Bremelanotide may offer steep competition to Abbyi as soon as 2018

Contributor : Kristine Mackin, Business Insights Analyst

Publish date: 03 Dec, 2015

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Abbyi, the first drug approved to enhance women’s libido, was launched in September to both accolades and objections, but in the subsequent months has been prescribed to only 227 women. Bremelanotide, a competitor in Phase III clinical trials, may offer a better alternative for women suffering from low libido.

Addyi (flibanserin) was recently approved in the United States, becoming the drug that launched a thousand blog posts. The result of nearly a decade of research by Sprout Pharmaceuticals, Addyi was approved by the FDA to treat hypoactive sexual desire disorder in premenopausal women. Currently, it is the only drug approved in the United States to treat this condition, estimated to affect 8 million women in a market potentially worth over $2 billion. However, a challenger to Addyi is moving in to Phase III clinical trials and could represent a significant threat. The new agent, called bremelanotide, would be a take-as-needed injectable drug and, depending on the outcomes of these new trials, could easily outpace the sales of Addyi, projected by Decision Resources Group to reach only $100 million by 2018.

  • Addyi (flibanserin) is anticipated to struggle in achieving favorable insurance coverage, and the inconvenience of daily dosing combined with the side effect profile will significantly restrict its sales.
  • Bremelanotide was equally effective in increasing the number of satisfying sexual events in Phase II clinical trials, and the take-as-needed dosing of bremelanotide would be an advantage in competing against Addyi.
  • If bremelanotide can hold up in Phase III clinical trials, it has the potential to equal or surpass Addyi’s sales.

Results from a Phase II clinical trial on bremelanotide are already available, and when compared to placebo this drug results in the same increase in the number of satisfying sexual events as Addyi achieved in Phase III trials. Bremelanotide is a subcutaneous formulation, and women would self-administer the drug as they desire, rather than adhering to the strict dosing schedule required by Addyi; this could be a major advantage in the marketplace, especially as it would be easier to avoid the negative side effects noted for both drugs. Addyi’s side effect profile includes nausea, fatigue, headache, dizziness, and sleepiness, with up to 75% of patients in trials reporting at least one adverse effect. Additionally, the FDA required a black box warning that prohibits using alcohol while taking Addyi, a major challenge for patients taking a daily lifestyle drug. While the number of patients suffering from side effects is marginally lower (68% in the high dosing group) for bremelanotide, it has an arguably worse side effect profile which includes vomiting, diarrhea, abdominal pain, and ironically breast tenderness and genital discomfort, likely negating the libido-enhancing impact of the drug in those who experience these particular consequences.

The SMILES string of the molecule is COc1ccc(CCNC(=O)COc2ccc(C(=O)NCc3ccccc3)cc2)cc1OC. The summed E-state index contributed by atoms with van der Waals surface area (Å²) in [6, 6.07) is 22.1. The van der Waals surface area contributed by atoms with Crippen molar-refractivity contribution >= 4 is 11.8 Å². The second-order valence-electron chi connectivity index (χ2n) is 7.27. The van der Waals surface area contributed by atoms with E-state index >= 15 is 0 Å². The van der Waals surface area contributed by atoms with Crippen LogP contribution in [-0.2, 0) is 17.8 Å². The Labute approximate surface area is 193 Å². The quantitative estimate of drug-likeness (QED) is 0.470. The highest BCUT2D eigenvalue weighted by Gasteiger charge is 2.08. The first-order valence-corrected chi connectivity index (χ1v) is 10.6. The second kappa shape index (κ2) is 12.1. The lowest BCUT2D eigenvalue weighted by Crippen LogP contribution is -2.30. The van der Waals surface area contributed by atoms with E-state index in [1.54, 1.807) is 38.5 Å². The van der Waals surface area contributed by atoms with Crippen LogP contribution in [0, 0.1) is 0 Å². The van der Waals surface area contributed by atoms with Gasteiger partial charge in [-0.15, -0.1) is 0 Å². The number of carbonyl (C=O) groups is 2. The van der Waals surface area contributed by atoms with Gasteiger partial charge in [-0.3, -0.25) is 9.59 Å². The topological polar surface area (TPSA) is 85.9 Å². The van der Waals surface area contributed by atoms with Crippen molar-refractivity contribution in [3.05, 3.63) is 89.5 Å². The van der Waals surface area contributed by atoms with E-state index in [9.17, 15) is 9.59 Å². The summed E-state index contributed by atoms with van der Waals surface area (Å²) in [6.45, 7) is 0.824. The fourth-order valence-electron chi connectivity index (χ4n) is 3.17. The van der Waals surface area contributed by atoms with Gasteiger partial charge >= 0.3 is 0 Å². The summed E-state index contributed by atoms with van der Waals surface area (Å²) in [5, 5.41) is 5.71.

A phase III program for bremelanotide, sponsored by Palatin Technologies, is currently recruiting participants. The Reconnect Study aims to recruit over 1000 women in the United States and is forecasted to end in the summer of 2017. If bremelanotide is able to equal or surpass Addyi’s improvements in the number of self-reported satisfying sexual events, a bar set fairly low, Decision Resources Group forecasts this agent to launch by 2018 and reach the $100 million mark within 4 years, approximately the same time frame anticipated for Addyi. However, by the time bremelanotide comes to the market Addyi will have had two years to establish and expand a market for pharmaceutical treatment of sexual desire in women, and payers will have had time to decide how to cover this novel class of drugs. It is possible that following Addyi, bremelanotide could achieve orgiastic commercial success, but until clinical trial results become available, forecasting sales anything like those of Viagra or Cialis is likely premature.

A more in-depth comparison of drugs designed to treat sexual disfunction. http://www.the-scientist.com/?articles.view/articleNo/40272/title/That-Loving-Feeling/

Reports of the sales of Addyi on Bloomberg:http://www.bloomberg.com/news/articles/2015-11-17/valeant-s-newest-problem-the-female-libido-pill-isn-t-selling

Forecast numbers are taken from Decision Resources Group’s Pharmaview, available at https://biopharma.decisionresourcesgroup.com/Home

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